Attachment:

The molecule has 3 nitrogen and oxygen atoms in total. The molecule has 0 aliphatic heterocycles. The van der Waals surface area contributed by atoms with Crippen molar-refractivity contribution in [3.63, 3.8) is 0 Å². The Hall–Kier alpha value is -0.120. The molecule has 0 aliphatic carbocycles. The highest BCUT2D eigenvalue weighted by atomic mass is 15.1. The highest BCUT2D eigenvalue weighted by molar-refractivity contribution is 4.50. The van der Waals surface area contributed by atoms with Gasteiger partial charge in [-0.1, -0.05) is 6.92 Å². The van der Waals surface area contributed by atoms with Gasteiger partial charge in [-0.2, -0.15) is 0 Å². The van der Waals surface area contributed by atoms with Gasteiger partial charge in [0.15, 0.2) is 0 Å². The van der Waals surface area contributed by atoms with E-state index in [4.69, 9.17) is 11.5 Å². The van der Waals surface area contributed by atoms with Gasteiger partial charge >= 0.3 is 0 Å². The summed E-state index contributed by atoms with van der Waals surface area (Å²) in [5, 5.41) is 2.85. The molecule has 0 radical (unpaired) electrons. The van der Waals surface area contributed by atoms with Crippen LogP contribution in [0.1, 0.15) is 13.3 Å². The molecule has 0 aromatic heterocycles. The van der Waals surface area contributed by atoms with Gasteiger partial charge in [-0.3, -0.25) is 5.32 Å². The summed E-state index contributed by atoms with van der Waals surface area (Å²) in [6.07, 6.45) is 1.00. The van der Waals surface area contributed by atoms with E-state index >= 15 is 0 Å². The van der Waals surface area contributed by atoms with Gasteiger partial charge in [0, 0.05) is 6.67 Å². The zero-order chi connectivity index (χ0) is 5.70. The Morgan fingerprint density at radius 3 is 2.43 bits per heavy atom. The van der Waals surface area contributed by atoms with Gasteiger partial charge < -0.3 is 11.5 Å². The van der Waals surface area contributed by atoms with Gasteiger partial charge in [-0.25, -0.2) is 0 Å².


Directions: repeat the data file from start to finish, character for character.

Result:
The molecule has 3 nitrogen and oxygen atoms in total. The molecule has 0 aliphatic heterocycles. The van der Waals surface area contributed by atoms with Crippen molar-refractivity contribution in [3.63, 3.8) is 0 Å². The Hall–Kier alpha value is -0.120. The molecule has 0 aliphatic carbocycles. The highest BCUT2D eigenvalue weighted by atomic mass is 15.1. The highest BCUT2D eigenvalue weighted by molar-refractivity contribution is 4.50. The van der Waals surface area contributed by atoms with Gasteiger partial charge in [-0.1, -0.05) is 6.92 Å². The van der Waals surface area contributed by atoms with Gasteiger partial charge in [-0.2, -0.15) is 0 Å². The van der Waals surface area contributed by atoms with Gasteiger partial charge in [0.15, 0.2) is 0 Å². The van der Waals surface area contributed by atoms with E-state index in [4.69, 9.17) is 11.5 Å². The van der Waals surface area contributed by atoms with Gasteiger partial charge >= 0.3 is 0 Å². The summed E-state index contributed by atoms with van der Waals surface area (Å²) in [5, 5.41) is 2.85. The molecule has 0 radical (unpaired) electrons. The van der Waals surface area contributed by atoms with Crippen LogP contribution in [0.1, 0.15) is 13.3 Å². The molecule has 0 aromatic heterocycles. The van der Waals surface area contributed by atoms with Gasteiger partial charge in [-0.3, -0.25) is 5.32 Å². The summed E-state index contributed by atoms with van der Waals surface area (Å²) in [6.07, 6.45) is 1.00. The van der Waals surface area contributed by atoms with E-state index >= 15 is 0 Å². The van der Waals surface area contributed by atoms with Gasteiger partial charge in [0, 0.05) is 6.67 Å². The zero-order chi connectivity index (χ0) is 5.70. The Morgan fingerprint density at radius 3 is 2.43 bits per heavy atom. The van der Waals surface area contributed by atoms with Gasteiger partial charge < -0.3 is 11.5 Å². The van der Waals surface area contributed by atoms with Gasteiger partial charge in [-0.25, -0.2) is 0 Å².